Repeating Yourself to Your Customers

I have a friend who works in the entertainment industry and who constantly regales me with funny stories. One really struck a chord with me and I realized it had a very profound thing to say about the business world, especially online.

The struggle between “creative types” and “business types” is no big secret. One is more interested in making a lasting project that really “says” something and the other wants a product that sells well. In the end, usually both are right, but it leads to funny exchanges.

One such exchange occurred between a writer and a team of producers. They were trying to nail down a script for a movie and kept going back and forth. Tensions were strained but eventually they were getting close. Right when things looked like they were almost done, the producers told the writer, “It just all feels so stale to us.”

I laughed because this happens to me sometimes. The problem isn’t the message is stale – it’s just that you’ve heard it so much you’ve become numb to it. If someone new had read the script mentioned above as it was they would’ve loved it. To the producers, though, they were about to pass out from boredom.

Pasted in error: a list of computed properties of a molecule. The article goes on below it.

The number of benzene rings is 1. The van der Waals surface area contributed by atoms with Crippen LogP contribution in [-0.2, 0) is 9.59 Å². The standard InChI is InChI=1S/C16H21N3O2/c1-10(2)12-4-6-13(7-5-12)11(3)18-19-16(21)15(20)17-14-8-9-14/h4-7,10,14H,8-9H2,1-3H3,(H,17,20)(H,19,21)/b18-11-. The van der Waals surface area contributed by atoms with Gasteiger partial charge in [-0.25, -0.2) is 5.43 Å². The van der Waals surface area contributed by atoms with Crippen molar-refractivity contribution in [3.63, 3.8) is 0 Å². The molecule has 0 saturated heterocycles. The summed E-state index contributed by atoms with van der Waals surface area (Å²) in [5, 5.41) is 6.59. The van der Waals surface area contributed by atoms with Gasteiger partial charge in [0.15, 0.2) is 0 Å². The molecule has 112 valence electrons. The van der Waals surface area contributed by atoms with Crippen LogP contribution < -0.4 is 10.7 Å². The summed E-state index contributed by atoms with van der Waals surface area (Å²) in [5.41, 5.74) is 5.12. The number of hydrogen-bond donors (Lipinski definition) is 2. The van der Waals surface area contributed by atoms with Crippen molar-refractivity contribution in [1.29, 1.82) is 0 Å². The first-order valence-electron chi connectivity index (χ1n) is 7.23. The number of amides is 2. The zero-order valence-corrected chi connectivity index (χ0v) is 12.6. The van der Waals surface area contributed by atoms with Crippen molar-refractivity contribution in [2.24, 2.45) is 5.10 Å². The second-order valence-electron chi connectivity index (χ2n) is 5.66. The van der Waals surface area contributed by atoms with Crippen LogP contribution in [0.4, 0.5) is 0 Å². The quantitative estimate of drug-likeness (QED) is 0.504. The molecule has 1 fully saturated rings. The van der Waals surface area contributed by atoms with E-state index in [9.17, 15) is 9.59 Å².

Keeping it Fresh… to Yourself

When running a business (online or otherwise) you can run into the dreaded daily slump. This slump usually comes after a particularly long or tough day and you realize you’ve got ten more of those days to go before you can rest. It makes you wonder what you’ve gotten yourself into!

This slump can also affect how you communicate with customers. When you find yourself saying the same things over and over you want to change things up a bit. Reword the post, use different language, even alter the tone – anything so you don’t say the exact same thing you just said 500 times yesterday.

The problem with this is it’s often pointless. Like the movie script, a new customer isn’t going to know you’ve sent the same thing to zillions of other customers, nor do they care. They only care about themselves and the message they’re getting. So the only reason you’re changing up the message is it’s now stale to you, much like those producers.

Think about this from the customers’ point of view. As an example let’s say you’re answering an avalanche of customer support emails after an unexpected outage.

While the first 5,000 customers got regular emails, you suddenly get irritated with your message. This customer just wanted an answer to their question but now gets an email that’s entirely in limerick form. They don’t know your back story, they don’t care you’re bored; they think you’re blowing them off or have lost your mind!

Before you go off the rails and think everything is “stale,” consider what the customer will think of the wacky message you’re sending out. Just because you’re sick of saying the same thing over and over doesn’t mean you need to make drastic changes. If need be, change the venue or the method of sending out the message rather than the message itself.